Finance & Technology – Disrupting the Status Quo. The FinTech track, newly implemented at 2016's re:publica, explored one of the fastest developing and most realms of technology today: the advent of financial technology, commonly abbreviated to FinTech. Focusing on reimagining and redesigning processes that have been essential to human society for centuries, few trends in digitalisation have as much potential to disrupt long-standing power structures as FinTech innovators do.
At re:publica TEN, explorations of this area included a look the latest developments in the Bitcoin and its accompanying Blockchain technology. Bitcoin is a form of digital currency that has gained immense popularity and subsequently mainstream acceptance in recent years, paving the way for other alternative currencies to gain prominence. Blockchain, commonly thought of as simply the underlying technology for Bitcoin, has the potential to be applied to a multitude of digital circumstances beyond simply recording currency transactions. Blockchain provides a way of publicly recording and verifying digital actions, with possible applications including identity verification, smart contracts, and tracking and recording digital assets, among many others. This year's FinTech sessions will give attendees both the chance to gain a basic understanding of these technologies and to dive deeper into how they have the potential to reshape not just economies within the coming years, but governance and society as a whole as well.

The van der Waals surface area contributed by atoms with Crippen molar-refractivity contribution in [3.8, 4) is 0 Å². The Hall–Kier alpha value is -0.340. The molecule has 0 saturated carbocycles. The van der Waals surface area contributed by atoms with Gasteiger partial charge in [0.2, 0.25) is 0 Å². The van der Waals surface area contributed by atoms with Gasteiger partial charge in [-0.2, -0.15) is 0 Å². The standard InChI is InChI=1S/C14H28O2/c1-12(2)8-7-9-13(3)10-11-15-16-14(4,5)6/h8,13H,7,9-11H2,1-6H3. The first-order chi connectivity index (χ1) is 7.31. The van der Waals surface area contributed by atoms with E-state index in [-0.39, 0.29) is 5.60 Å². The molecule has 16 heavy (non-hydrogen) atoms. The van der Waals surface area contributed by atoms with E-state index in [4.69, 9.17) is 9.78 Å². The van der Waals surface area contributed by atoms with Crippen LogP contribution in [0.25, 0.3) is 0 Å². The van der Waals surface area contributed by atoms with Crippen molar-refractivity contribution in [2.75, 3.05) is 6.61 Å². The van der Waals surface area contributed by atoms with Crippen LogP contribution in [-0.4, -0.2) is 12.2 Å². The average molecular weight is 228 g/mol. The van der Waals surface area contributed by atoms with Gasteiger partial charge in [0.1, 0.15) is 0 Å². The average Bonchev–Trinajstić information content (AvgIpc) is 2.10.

But despite what's dominating the headlines right now, FinTech is more than Bitcoin and Blockchain. Crowdfunding is also a major part of this area, and it provides a prime example of FinTech's ability to disrupt the status quo is the rapid rise of the concept of crowdfunding from novel idea to de facto funding source for independent inventors and innovators. Thanks to sites like Kickstarter, the determining factor for whether or not a product or initiative comes to fruition is no longer whether a few key decision makers can be persuaded. Instead, the internet public is empowered to express their interests, wants, and demands, turning the public into the gatekeepers for what products "make it."
Not explicitly falling under the FinTech banner but fitting with its focus on empowering individuals in financial matters, this track also featured a session on how to access and understand public budget data. We saw this as particularly important, since so much information on public budgets is freely accessible on the internet and can be instrumental in identifying government corruption, yet most people never bother to access such data.
Ultimately, FinTech is a field with immense potential to reshape the way we handle and view money, as well as to reshape power structures through empowering individuals. FinTech is disrupting the status quo, one Bitcoin at a time.